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      Gambling disorder: Association between duration of illness, clinical, and neurocognitive variables


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          Background and aims

          Gambling disorder (GD) may have its onset in a wide range of ages, from adolescents to old adults. In addition, individuals with GD tend to seek treatment at different moments in their lives. As a result of these characteristics (variable age at onset and variable age at treatment seeking), we find subjects with diverse duration of illness (DOI) in clinical practice. DOI is an important but relatively understudied factor in GD. Our objective was to investigate clinical and neurocognitive characteristics associated with different DOI.


          This study evaluated 448 adults diagnosed with GD. All assessments were completed prior to treatments being commenced.


          Our main results were: (a) there is a negative correlation between DOI and lag between first gambling and onset of GD; (b) lifetime history of alcohol use disorder (AUD) is associated with a longer duration of GD; (c) the presence of a first-degree relative with history of AUD is associated with a more extended course of GD; and (d) there is a negative correlation between DOI and quality of life.


          This study suggests that some important variables are associated with different DOI. Increasing treatment-seeking behavior, providing customized psychological interventions, and effectively managing AUD may decrease the high levels of chronicity in GD. Furthermore, research on GD such as phenomenological studies and clinical trials may consider the duration of GD in their methodology. DOI might be an important variable when analyzing treatment outcome and avoiding confounders.

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          Most cited references58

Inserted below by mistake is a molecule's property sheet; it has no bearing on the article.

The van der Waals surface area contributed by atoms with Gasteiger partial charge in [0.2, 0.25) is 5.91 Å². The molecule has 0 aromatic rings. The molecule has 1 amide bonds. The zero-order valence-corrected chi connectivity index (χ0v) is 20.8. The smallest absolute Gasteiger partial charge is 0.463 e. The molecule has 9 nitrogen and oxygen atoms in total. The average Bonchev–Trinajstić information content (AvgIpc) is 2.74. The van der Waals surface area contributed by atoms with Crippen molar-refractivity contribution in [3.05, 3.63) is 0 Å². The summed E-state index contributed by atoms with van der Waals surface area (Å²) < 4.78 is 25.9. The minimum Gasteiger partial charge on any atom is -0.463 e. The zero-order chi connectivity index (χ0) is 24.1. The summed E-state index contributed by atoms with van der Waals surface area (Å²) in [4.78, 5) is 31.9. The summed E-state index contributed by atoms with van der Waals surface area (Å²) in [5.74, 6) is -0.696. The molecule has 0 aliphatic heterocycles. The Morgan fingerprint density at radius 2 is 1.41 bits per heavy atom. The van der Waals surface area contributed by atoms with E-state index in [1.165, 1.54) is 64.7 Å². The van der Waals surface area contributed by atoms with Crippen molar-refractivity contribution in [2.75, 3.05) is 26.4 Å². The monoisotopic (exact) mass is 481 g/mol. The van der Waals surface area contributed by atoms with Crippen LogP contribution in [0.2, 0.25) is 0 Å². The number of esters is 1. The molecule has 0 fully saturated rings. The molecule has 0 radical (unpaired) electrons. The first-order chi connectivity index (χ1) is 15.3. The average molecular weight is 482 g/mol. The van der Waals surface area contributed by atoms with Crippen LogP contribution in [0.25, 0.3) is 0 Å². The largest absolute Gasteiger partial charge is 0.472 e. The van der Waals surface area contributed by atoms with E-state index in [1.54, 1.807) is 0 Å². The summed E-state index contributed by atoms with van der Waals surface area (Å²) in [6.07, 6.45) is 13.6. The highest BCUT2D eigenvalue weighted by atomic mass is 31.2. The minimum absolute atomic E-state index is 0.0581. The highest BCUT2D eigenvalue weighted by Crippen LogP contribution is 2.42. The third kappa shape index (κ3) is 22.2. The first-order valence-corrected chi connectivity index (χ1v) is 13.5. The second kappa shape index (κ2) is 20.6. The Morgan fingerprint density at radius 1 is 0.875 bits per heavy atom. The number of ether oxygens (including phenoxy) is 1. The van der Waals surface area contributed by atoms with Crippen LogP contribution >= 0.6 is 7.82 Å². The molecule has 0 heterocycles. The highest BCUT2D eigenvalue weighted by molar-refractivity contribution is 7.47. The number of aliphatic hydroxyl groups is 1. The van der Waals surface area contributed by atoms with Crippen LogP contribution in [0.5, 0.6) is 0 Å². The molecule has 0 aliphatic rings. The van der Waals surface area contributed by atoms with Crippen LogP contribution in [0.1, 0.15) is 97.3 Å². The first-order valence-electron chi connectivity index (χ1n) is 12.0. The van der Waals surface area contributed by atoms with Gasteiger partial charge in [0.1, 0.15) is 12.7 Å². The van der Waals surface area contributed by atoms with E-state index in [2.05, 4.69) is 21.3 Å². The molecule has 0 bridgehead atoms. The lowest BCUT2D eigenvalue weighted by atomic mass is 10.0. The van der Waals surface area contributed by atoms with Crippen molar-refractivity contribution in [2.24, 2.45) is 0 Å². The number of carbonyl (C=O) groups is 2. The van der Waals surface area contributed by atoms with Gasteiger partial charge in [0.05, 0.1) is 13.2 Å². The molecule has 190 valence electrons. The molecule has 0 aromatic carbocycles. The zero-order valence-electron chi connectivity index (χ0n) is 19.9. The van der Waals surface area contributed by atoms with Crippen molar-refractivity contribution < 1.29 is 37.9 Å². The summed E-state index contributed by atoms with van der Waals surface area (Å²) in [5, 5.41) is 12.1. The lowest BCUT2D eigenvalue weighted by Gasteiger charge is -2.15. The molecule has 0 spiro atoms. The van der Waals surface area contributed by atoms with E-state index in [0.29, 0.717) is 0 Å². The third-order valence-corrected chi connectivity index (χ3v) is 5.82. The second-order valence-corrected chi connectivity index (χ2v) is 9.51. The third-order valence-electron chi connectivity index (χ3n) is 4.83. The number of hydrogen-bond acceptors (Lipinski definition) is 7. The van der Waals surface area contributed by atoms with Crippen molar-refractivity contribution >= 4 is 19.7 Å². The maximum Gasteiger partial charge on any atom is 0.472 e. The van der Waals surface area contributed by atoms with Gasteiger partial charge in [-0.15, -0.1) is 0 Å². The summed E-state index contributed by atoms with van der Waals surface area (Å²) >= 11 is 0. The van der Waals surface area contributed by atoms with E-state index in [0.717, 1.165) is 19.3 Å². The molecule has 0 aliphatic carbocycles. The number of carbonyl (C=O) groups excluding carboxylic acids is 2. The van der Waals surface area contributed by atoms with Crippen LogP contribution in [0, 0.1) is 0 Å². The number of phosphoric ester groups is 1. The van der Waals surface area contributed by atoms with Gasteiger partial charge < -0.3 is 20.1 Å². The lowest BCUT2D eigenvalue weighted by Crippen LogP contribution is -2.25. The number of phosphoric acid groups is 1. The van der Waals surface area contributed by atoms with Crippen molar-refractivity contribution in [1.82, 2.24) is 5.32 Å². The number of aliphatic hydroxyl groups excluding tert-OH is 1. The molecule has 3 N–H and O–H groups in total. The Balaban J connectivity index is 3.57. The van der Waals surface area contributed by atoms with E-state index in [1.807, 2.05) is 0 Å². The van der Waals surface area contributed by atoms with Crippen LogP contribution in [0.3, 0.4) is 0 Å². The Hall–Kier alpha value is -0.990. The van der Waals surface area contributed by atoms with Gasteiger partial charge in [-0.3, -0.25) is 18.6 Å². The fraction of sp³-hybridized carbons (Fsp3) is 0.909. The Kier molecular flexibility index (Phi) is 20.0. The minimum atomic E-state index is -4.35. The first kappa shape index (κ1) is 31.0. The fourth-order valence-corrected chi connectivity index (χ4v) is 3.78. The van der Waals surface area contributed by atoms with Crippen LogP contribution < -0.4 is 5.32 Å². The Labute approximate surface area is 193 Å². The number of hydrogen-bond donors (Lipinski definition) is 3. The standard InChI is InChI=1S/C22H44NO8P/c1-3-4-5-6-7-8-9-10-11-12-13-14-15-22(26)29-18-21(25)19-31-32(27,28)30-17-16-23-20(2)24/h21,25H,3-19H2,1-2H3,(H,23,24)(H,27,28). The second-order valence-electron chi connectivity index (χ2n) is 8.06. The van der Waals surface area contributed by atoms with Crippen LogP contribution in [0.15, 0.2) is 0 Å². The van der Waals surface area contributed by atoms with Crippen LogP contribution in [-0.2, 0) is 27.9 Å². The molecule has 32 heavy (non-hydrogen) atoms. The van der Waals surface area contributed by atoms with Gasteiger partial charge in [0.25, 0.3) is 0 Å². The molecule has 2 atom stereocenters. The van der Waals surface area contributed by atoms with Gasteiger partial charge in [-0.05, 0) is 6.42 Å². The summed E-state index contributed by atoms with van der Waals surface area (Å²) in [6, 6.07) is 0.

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          The neural basis of financial risk taking.

          Investors systematically deviate from rationality when making financial decisions, yet the mechanisms responsible for these deviations have not been identified. Using event-related fMRI, we examined whether anticipatory neural activity would predict optimal and suboptimal choices in a financial decision-making task. We characterized two types of deviations from the optimal investment strategy of a rational risk-neutral agent as risk-seeking mistakes and risk-aversion mistakes. Nucleus accumbens activation preceded risky choices as well as risk-seeking mistakes, while anterior insula activation preceded riskless choices as well as risk-aversion mistakes. These findings suggest that distinct neural circuits linked to anticipatory affect promote different types of financial choices and indicate that excessive activation of these circuits may lead to investing mistakes. Thus, consideration of anticipatory neural mechanisms may add predictive power to the rational actor model of economic decision making.
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            Neurogenetic adaptive mechanisms in alcoholism.